Many people still refer to this place as Simon Sips, which was a local favourite, but like many a New York local favorite, it closed down. Many are excited about the new favourite place, especially because all of the baking is done in-house. The ambience isn’t as nice as some other places in town, but they know their coffee and the delicious baked goods complement the flavours of the coffees very nicely. Their beans come from Counter Culture Coffee and the place always smells aromatic. They serve delicious coffee and aren’t too hoighty-toighty about it. You can even ask them what an espresso is and they won’t bite your head off or try to destroy you by glaring at you. And they have wi-fi.
Recommended: A big mug of cappuccino and a slightly warmed up candied ginger molasses cookie with white pepper.
Third Rail, like many places around NYU, is a tiny hole in the wall, and there is a complete lack of space inside. But it is bustling with energy and has some of the friendliest baristas I’ve ever met. And most importantly, their coffee, from Inteligentisa and Stumptown a few miles away, is delicious. There are constant events going on here, ranging from poetry to music. Just to give you an indication of how unpretentious they are, they don’t even have a website, they have a blog, and have no phone, or menu listed. Most of the people who come here are locals, and people with impeccable taste in coffee. All of their flavours are magical, but my absolute favourite is the Black Cat Espresso, with a tinge of lemon zest,dark chocolate, raspberries, and hints of clove and cinnamon. Good luck trying to order that from Starbucks!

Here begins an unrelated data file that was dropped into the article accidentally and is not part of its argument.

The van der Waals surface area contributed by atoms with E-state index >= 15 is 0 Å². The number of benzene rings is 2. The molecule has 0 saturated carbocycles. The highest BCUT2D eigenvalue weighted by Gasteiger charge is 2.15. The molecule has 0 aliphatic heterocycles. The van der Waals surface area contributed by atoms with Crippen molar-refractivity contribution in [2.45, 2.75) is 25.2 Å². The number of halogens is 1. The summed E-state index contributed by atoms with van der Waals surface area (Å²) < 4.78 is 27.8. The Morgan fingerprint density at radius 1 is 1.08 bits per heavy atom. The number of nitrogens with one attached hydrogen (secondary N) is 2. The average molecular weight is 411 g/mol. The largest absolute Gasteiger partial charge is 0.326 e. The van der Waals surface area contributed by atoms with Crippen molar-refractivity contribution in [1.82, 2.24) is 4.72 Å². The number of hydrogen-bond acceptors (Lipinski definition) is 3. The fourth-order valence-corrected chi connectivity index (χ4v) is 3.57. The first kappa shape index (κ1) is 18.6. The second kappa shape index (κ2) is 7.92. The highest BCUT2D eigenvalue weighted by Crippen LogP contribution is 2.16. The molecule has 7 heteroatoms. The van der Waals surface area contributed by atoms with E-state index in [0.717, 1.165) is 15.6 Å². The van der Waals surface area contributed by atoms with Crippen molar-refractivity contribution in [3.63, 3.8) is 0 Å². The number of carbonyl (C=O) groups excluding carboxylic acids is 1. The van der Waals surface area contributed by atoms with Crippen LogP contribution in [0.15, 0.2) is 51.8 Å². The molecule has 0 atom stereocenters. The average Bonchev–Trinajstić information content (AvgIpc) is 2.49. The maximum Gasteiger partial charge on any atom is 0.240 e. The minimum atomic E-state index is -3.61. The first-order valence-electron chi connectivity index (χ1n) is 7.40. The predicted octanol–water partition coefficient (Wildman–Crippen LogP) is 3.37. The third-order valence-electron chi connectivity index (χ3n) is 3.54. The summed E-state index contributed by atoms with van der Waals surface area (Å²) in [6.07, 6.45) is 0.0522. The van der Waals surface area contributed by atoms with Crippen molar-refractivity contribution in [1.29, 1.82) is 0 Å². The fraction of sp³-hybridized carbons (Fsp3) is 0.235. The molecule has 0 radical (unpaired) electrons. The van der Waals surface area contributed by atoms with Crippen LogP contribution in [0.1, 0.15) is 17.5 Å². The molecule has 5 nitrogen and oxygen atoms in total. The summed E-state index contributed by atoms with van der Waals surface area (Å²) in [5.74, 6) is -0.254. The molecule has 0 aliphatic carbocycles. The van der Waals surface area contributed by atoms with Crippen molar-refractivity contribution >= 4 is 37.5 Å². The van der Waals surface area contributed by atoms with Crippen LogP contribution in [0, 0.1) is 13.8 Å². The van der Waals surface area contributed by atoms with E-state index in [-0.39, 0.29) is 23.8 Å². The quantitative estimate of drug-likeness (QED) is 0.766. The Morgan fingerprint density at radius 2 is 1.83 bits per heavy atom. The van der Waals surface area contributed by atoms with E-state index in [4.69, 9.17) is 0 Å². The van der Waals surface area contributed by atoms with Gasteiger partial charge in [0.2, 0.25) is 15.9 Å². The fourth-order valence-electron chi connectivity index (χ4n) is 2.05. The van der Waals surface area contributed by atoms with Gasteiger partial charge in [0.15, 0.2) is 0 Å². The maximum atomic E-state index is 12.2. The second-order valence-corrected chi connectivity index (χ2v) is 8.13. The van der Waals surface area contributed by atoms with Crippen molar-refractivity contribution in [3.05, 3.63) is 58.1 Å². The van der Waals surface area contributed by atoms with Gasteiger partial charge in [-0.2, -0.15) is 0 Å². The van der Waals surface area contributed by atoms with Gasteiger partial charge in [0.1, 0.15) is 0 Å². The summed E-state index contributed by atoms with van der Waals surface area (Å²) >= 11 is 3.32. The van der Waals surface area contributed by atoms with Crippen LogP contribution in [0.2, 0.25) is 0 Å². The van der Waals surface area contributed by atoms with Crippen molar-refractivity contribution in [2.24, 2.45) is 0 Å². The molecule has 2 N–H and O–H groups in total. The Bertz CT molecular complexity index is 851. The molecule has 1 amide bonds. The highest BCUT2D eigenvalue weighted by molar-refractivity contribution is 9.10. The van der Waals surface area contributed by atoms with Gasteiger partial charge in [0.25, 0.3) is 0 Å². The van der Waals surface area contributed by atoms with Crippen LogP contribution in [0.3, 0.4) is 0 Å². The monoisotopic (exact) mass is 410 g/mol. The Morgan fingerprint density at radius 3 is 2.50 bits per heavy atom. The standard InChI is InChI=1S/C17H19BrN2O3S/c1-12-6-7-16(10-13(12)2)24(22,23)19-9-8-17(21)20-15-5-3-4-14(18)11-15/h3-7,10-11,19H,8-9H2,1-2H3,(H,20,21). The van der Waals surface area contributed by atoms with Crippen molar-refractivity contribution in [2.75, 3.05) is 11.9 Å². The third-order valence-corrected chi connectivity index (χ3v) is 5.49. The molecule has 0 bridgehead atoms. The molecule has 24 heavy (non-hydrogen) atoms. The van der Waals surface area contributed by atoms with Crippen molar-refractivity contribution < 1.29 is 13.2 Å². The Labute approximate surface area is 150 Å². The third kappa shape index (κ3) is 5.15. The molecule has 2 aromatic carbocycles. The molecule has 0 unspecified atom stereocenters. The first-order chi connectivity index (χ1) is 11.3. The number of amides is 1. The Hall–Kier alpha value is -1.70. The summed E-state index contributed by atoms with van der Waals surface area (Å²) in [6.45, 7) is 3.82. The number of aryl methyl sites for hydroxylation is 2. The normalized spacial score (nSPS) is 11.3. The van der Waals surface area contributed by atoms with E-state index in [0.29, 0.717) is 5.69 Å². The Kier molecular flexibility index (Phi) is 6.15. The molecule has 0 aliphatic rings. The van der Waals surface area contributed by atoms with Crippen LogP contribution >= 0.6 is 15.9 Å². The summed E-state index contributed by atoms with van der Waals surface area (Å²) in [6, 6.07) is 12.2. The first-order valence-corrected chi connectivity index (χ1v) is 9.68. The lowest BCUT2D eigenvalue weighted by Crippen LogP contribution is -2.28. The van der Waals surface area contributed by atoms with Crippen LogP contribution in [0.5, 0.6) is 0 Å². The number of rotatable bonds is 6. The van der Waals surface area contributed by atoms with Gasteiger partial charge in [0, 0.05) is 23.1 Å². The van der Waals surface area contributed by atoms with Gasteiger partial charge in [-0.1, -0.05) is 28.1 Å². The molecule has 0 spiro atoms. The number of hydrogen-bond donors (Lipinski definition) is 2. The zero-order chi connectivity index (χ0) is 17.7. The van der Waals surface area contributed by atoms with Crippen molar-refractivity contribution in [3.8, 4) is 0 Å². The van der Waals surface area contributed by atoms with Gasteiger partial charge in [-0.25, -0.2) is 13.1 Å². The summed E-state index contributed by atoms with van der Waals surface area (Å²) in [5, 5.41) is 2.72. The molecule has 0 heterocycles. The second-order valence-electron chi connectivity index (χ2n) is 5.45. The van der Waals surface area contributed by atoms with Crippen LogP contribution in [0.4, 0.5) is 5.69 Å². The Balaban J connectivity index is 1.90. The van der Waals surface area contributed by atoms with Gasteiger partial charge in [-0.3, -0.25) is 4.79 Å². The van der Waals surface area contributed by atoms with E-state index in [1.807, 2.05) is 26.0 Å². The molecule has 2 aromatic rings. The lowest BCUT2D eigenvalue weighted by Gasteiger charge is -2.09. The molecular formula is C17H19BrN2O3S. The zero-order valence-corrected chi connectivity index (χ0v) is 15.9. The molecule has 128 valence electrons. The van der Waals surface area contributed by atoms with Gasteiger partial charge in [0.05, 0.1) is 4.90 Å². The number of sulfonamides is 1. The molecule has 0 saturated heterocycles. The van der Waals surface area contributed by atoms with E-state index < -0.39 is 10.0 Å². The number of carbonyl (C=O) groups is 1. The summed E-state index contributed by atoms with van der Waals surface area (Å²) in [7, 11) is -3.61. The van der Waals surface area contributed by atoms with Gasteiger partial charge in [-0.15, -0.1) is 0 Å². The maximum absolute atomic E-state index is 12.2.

Recommended: Stumptown’s Black Cat Espresso and Intelligenisa’s Yirgacheffe – Dama Coop (Ethiopian).
Joe the Art of Coffee- Morningside Height
550 West 120th
(between Amsterdam and Broadway)
New York, NY 10027
There are a couple of locations around the City, including Union Square, West Village, and at Grand Central Station. The vibe at this coffee shop is very laid back, and while they do take their coffee as seriously as many other folks, they aren’t as pretentious and ridiculous as some other places. Yes, you can take your coffee to go, and can even put syrup in it (gasp). The place does get cramped, which is more of a compliment because it is a popular spot. It probably isn’t the best place to hang out with a bunch of friends as it has about 10 tables inside, each with 2 chairs. A good place to take a date if you can grab a table! There is water colour artwork on the walls, a very knowledgeable staff who can break down complicated terms, so you know what you’re ordering. And the best part is that they pour your coffee into a mug. The coffee does carry an extra umph, so if you don’t like super-strong coffee, ask a barrista to water it down a little for you. Only joking. That might get you killed.